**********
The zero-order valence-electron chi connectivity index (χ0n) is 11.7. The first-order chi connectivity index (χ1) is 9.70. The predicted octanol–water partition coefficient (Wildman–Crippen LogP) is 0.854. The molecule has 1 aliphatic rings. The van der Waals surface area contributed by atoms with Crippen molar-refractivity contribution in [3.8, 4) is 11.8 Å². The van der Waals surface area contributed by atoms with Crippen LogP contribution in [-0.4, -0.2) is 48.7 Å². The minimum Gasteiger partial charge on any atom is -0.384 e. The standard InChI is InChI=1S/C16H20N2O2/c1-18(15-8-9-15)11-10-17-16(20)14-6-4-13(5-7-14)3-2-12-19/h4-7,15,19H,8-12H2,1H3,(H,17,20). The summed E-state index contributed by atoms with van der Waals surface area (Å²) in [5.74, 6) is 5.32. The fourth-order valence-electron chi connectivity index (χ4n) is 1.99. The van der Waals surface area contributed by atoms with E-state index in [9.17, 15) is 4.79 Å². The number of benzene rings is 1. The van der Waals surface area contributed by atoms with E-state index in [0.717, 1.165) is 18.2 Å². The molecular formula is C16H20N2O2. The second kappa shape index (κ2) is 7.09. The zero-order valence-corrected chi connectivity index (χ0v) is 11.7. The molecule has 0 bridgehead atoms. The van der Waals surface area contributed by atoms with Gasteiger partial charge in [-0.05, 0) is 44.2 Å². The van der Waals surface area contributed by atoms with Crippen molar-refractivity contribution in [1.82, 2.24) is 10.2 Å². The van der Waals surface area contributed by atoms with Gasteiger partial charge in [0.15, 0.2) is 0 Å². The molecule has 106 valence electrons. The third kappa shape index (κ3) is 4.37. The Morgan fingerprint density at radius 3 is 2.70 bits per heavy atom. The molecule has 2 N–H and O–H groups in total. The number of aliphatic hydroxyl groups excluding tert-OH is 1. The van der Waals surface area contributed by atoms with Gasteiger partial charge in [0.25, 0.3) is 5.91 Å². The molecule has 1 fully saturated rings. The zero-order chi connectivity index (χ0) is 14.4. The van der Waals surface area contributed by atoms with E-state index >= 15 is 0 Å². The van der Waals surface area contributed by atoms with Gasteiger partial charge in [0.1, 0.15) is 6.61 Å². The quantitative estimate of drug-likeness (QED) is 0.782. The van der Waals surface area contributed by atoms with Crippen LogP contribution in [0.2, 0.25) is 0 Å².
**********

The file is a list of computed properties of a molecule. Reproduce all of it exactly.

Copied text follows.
The zero-order valence-electron chi connectivity index (χ0n) is 11.7. The first-order chi connectivity index (χ1) is 9.70. The predicted octanol–water partition coefficient (Wildman–Crippen LogP) is 0.854. The molecule has 1 aliphatic rings. The van der Waals surface area contributed by atoms with Crippen molar-refractivity contribution in [3.8, 4) is 11.8 Å². The van der Waals surface area contributed by atoms with Crippen LogP contribution in [-0.4, -0.2) is 48.7 Å². The minimum Gasteiger partial charge on any atom is -0.384 e. The standard InChI is InChI=1S/C16H20N2O2/c1-18(15-8-9-15)11-10-17-16(20)14-6-4-13(5-7-14)3-2-12-19/h4-7,15,19H,8-12H2,1H3,(H,17,20). The summed E-state index contributed by atoms with van der Waals surface area (Å²) in [5.74, 6) is 5.32. The fourth-order valence-electron chi connectivity index (χ4n) is 1.99. The van der Waals surface area contributed by atoms with E-state index in [9.17, 15) is 4.79 Å². The number of benzene rings is 1. The van der Waals surface area contributed by atoms with E-state index in [0.717, 1.165) is 18.2 Å². The molecular formula is C16H20N2O2. The second kappa shape index (κ2) is 7.09. The zero-order valence-corrected chi connectivity index (χ0v) is 11.7. The molecule has 0 bridgehead atoms. The van der Waals surface area contributed by atoms with Gasteiger partial charge in [-0.05, 0) is 44.2 Å². The van der Waals surface area contributed by atoms with Crippen molar-refractivity contribution in [1.82, 2.24) is 10.2 Å². The van der Waals surface area contributed by atoms with Gasteiger partial charge in [0.15, 0.2) is 0 Å². The molecule has 106 valence electrons. The third kappa shape index (κ3) is 4.37. The Morgan fingerprint density at radius 3 is 2.70 bits per heavy atom. The molecule has 2 N–H and O–H groups in total. The number of aliphatic hydroxyl groups excluding tert-OH is 1. The van der Waals surface area contributed by atoms with Gasteiger partial charge in [0.25, 0.3) is 5.91 Å². The molecule has 1 fully saturated rings. The zero-order chi connectivity index (χ0) is 14.4. The van der Waals surface area contributed by atoms with E-state index >= 15 is 0 Å². The van der Waals surface area contributed by atoms with Gasteiger partial charge in [0.1, 0.15) is 6.61 Å². The quantitative estimate of drug-likeness (QED) is 0.782. The van der Waals surface area contributed by atoms with Crippen LogP contribution in [0.2, 0.25) is 0 Å².